After attending yet another award ceremony for her older sister, Janine the Genius, Claudia starts to think that maybe the reason she's so different (i.e., stupider) than her family is due to her being...adopted, like Emily Michelle, Kristy's two year old adopted Vietnamese sister. Claudia doesn't see very many baby pictures of herself and sees a locked drawer in the study. And she can't find an announcement of her birth in the paper. So she tries tracking down her birth family. Meanwhile, Kristy's worried about her sister not being advanced enough. Apparently, Emily Michelle doesn't speak that much English, is having nightmares, and doesn't talk that much, isn't toilet trained, etc. Emily even gets turned down for some pre- pre-school program (the horror! the horror!). Claudia ends up doing some work with Emily Michelle--tutoring her about shapes and colors, and then she's re-tested and everyone thinks she's normal.
Was Claudia adopted? (Do you care?) No, her parents just put her birth announcement in another paper that's now out of business, parents always take fewer pictures of their second children, and the locked drawer has cash in case of an emergency. (Like someone finding out that Mimi's really an illegal and the Kishis needing to pay them off. Okay, okay, I'm kidding--Mimi was already dead in this book.)
- Early on, Janine attends an award ceremony for being smart or whatnot. Claudia wears: "a very short black skirt, an oversized white shirt with bright pink and turquoise poodles printed on it, flat turquoise shoes with ankle straps, and a ton of jewelry, including dangly poodle earrings." Oh, and a side pony tail. Claudia says that people stare at her and Janine and that they're probably thinking they can't believe they're sisters. No, they're probably thinking, "Doesn't she know that the fashion trend is poodle skirts, not shirts?" "Why is she wearing earrings shaped like sheep?" Or, "Damned hipsters. They're like roaches. For every one you see, there's a thousand more lurking in the walls." Oh, no wait, that last thought was mine.
- Later that night, Claudia makes an artistic looking salad for dinner. When her dad sees, he says that it's awesome that she's making a celebratory salad for her sister and she's irritated that he doesn't recognize that she's being creative. She thinks, "Celebratory salad, my foot." Uh, Claudia? I think you just transformed into a middle aged white guy. I'm cool with it, but I don't think the day glo leg warmers really work anymore.
- In this book, Stacey sits for the Perkins girls, and they "cook with real ingredients." Five year old Myriah and two and a half year old Gabbie manage to make cookie dough without a recipe or help from an adult. (Stacey bakes them for the girls, but they do everything else.) I'm over four times Myriah's age, and I can barely turn on an oven without pulling a Sylvia Plath. You know, I've always thought there was something not quite right about the Perkins girls. Like, right before the BSC members come over, Mrs. Perkins gives the girls a "pep talk."
Myriah: But, Mommy, I don't want to!
Mrs. Perkins: Not another word. And no more contractions! Karen Brewer never slips up and neither should you!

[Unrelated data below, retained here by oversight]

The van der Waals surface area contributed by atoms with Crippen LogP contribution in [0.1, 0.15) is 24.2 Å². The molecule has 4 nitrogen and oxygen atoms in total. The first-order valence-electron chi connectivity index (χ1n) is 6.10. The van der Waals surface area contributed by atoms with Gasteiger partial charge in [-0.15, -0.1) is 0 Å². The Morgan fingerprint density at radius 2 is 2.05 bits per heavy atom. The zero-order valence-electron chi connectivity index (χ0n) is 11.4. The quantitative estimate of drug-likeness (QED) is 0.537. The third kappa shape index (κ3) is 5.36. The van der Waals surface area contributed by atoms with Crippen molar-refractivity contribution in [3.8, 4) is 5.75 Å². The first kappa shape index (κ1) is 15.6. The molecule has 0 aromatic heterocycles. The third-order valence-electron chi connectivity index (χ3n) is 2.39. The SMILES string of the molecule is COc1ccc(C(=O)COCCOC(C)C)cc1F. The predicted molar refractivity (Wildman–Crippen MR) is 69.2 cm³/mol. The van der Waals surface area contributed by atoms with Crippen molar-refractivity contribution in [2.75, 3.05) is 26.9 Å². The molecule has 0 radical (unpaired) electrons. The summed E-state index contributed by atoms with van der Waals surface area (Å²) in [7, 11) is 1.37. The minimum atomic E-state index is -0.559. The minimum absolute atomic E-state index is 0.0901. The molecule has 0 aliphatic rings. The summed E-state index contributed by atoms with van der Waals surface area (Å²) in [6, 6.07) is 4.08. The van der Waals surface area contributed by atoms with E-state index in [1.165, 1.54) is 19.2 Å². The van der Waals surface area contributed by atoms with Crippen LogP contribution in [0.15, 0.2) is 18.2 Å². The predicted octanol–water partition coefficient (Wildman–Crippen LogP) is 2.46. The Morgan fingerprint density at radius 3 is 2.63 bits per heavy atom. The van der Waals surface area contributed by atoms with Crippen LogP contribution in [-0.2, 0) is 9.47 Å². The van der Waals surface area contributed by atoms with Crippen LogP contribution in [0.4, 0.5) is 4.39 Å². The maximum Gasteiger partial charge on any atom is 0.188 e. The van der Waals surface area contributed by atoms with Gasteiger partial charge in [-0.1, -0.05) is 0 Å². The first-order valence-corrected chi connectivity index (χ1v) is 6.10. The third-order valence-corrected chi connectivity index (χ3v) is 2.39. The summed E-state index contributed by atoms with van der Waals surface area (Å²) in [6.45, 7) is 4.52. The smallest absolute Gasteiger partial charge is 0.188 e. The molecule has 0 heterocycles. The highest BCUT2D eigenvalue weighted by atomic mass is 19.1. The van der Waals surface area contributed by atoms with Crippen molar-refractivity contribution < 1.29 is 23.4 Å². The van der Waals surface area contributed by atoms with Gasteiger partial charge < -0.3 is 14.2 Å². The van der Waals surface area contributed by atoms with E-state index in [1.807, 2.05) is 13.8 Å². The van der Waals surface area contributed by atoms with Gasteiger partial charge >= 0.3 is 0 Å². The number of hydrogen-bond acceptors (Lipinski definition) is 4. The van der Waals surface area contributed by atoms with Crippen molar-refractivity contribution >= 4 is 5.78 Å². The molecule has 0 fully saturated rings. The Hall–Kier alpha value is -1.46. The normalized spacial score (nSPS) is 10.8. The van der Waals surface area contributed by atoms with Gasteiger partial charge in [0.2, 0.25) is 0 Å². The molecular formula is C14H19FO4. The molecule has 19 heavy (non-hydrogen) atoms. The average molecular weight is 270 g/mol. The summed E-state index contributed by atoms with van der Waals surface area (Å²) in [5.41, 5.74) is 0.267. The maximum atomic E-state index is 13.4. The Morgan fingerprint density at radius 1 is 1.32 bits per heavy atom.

Myriah: You said you wouldn't chain me to the radiator if I learned the soundtrack to Fiddler on the Roof last week!
Mrs. Perkins: Everyone in Stoneybrook knows Fiddler on the Roof--Linny Papadakis even knows how to do the bottle dance. This time, I want you to memorize Gypsy with no mistakes!
Myriah: But Mommy!
Mrs. Perkins: And take your sister with you. I've had it up to here with that damned wiffle ball business. She'll use a real ball if it kills her.
Myriah: Gabbie's not my real sister! She's just a midget wearing a diaper!
Sing out, Myriah, sing out!
- Kristy's worrying about Emily Michelle because compared to all the other toddlers they know, she's behind. Okay, your parents brought her over from Vietnam so she'd have a better life, not a worse one. And yes, I personally think that the all singing all dancing life at the Perkins household is worse than life as a child prostitute in a small Vietnamese village.
- So what did other kids do at age two? Andrew answered the phone (Watson, shell out for an answering service, please). Karen was making up fantastical stories (dammit, Watson, why didn't you nip that in the bud?). David Michael was really interested in cars and memorized different car names. Gabbie can play baseball. Myriah was penning detective stories under the name L. Wright Wentworth, Esq. Okay, Ann M. Martin, have you ever actually spent time with a non-plush child under the age of three? One day someone's going to leave you with a small kid and you're going to scream. "It didn't cook anything! It didn't engage me in witty conversation. And I'm covered in toddler goo!"
- Claudia babysits for Emily Michelle one night: "...Kristy wasn't kidding when she said Emily had some problems. I got to see the problems firsthand." Ominous. I've seen a LOT of horror movies, so I was expecting Claudia to walk into the bedroom to see Emily with a dead Boo Boo, finger painting in his blood. Honestly, Emily's "problems" are so utterly mundane. She gets scared of a thunder storm and wakes up crying in the night. Claudia tries to put her to bed but Emily's scared of the dark and Claud has to get her the nightlight from Karen's room. (Sidenote--Karen has a nightlight and Kristy's not kvetching over her?) So Emily's a two year old who's scared of the dark and loud noises and you think she's got problems, Claudia? Your best friend has man issues up the wazoo, your club secretary needs to be on Prozac, and pretty much every one of you has a baby fetish. Judge not...